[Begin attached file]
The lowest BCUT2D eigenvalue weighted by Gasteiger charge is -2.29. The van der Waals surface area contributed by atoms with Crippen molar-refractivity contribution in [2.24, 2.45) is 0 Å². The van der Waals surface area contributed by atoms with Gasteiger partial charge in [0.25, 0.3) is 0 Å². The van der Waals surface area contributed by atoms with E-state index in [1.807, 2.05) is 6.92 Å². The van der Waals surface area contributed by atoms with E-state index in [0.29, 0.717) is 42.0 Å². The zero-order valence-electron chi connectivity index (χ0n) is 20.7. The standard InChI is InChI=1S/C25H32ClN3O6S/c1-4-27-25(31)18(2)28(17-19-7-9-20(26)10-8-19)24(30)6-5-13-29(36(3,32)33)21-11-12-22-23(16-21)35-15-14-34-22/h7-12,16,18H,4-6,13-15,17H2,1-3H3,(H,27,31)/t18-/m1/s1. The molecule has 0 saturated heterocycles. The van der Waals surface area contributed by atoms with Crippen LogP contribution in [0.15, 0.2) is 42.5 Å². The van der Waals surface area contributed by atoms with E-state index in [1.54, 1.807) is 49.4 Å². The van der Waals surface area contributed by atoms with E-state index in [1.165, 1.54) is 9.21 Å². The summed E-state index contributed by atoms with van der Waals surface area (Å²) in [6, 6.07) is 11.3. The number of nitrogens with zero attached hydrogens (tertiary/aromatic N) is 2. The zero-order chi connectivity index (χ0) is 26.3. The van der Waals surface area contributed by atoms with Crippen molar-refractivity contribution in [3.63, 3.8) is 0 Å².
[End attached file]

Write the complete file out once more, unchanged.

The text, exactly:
The lowest BCUT2D eigenvalue weighted by Gasteiger charge is -2.29. The van der Waals surface area contributed by atoms with Crippen molar-refractivity contribution in [2.24, 2.45) is 0 Å². The van der Waals surface area contributed by atoms with Gasteiger partial charge in [0.25, 0.3) is 0 Å². The van der Waals surface area contributed by atoms with E-state index in [1.807, 2.05) is 6.92 Å². The van der Waals surface area contributed by atoms with E-state index in [0.29, 0.717) is 42.0 Å². The zero-order valence-electron chi connectivity index (χ0n) is 20.7. The standard InChI is InChI=1S/C25H32ClN3O6S/c1-4-27-25(31)18(2)28(17-19-7-9-20(26)10-8-19)24(30)6-5-13-29(36(3,32)33)21-11-12-22-23(16-21)35-15-14-34-22/h7-12,16,18H,4-6,13-15,17H2,1-3H3,(H,27,31)/t18-/m1/s1. The molecule has 0 saturated heterocycles. The van der Waals surface area contributed by atoms with Crippen LogP contribution in [0.15, 0.2) is 42.5 Å². The van der Waals surface area contributed by atoms with E-state index in [1.54, 1.807) is 49.4 Å². The van der Waals surface area contributed by atoms with E-state index in [1.165, 1.54) is 9.21 Å². The summed E-state index contributed by atoms with van der Waals surface area (Å²) in [6, 6.07) is 11.3. The number of nitrogens with zero attached hydrogens (tertiary/aromatic N) is 2. The zero-order chi connectivity index (χ0) is 26.3. The van der Waals surface area contributed by atoms with Crippen molar-refractivity contribution in [3.63, 3.8) is 0 Å².